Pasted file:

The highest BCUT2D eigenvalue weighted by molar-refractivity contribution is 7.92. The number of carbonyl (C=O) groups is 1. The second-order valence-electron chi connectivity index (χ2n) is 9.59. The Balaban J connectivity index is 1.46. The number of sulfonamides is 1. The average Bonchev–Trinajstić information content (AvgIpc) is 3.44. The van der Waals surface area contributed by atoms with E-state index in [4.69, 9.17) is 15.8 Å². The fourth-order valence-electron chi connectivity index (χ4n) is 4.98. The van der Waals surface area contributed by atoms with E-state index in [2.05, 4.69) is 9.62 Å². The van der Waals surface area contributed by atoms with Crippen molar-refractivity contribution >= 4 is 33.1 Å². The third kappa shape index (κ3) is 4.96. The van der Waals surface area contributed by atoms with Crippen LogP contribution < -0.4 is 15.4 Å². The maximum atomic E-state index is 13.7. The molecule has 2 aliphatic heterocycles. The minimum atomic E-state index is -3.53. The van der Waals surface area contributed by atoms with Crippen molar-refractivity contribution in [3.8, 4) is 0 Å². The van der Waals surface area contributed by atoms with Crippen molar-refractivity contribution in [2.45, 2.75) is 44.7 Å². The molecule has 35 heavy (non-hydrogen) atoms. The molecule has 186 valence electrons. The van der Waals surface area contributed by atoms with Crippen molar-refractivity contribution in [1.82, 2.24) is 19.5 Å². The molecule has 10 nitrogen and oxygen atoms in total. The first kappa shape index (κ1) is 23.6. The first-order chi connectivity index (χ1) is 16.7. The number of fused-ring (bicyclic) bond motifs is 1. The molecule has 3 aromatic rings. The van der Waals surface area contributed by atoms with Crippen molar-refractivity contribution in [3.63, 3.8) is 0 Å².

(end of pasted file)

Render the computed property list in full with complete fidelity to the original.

The highest BCUT2D eigenvalue weighted by molar-refractivity contribution is 7.92. The number of carbonyl (C=O) groups is 1. The second-order valence-electron chi connectivity index (χ2n) is 9.59. The Balaban J connectivity index is 1.46. The number of sulfonamides is 1. The average Bonchev–Trinajstić information content (AvgIpc) is 3.44. The van der Waals surface area contributed by atoms with E-state index in [4.69, 9.17) is 15.8 Å². The fourth-order valence-electron chi connectivity index (χ4n) is 4.98. The van der Waals surface area contributed by atoms with E-state index in [2.05, 4.69) is 9.62 Å². The van der Waals surface area contributed by atoms with Crippen molar-refractivity contribution >= 4 is 33.1 Å². The third kappa shape index (κ3) is 4.96. The van der Waals surface area contributed by atoms with Crippen LogP contribution < -0.4 is 15.4 Å². The maximum atomic E-state index is 13.7. The molecule has 2 aliphatic heterocycles. The minimum atomic E-state index is -3.53. The van der Waals surface area contributed by atoms with Crippen molar-refractivity contribution in [3.8, 4) is 0 Å². The van der Waals surface area contributed by atoms with Crippen molar-refractivity contribution in [2.45, 2.75) is 44.7 Å². The molecule has 35 heavy (non-hydrogen) atoms. The molecule has 186 valence electrons. The van der Waals surface area contributed by atoms with Crippen molar-refractivity contribution in [1.82, 2.24) is 19.5 Å². The molecule has 10 nitrogen and oxygen atoms in total. The first kappa shape index (κ1) is 23.6. The first-order chi connectivity index (χ1) is 16.7. The number of fused-ring (bicyclic) bond motifs is 1. The molecule has 3 aromatic rings. The van der Waals surface area contributed by atoms with Crippen molar-refractivity contribution in [3.63, 3.8) is 0 Å².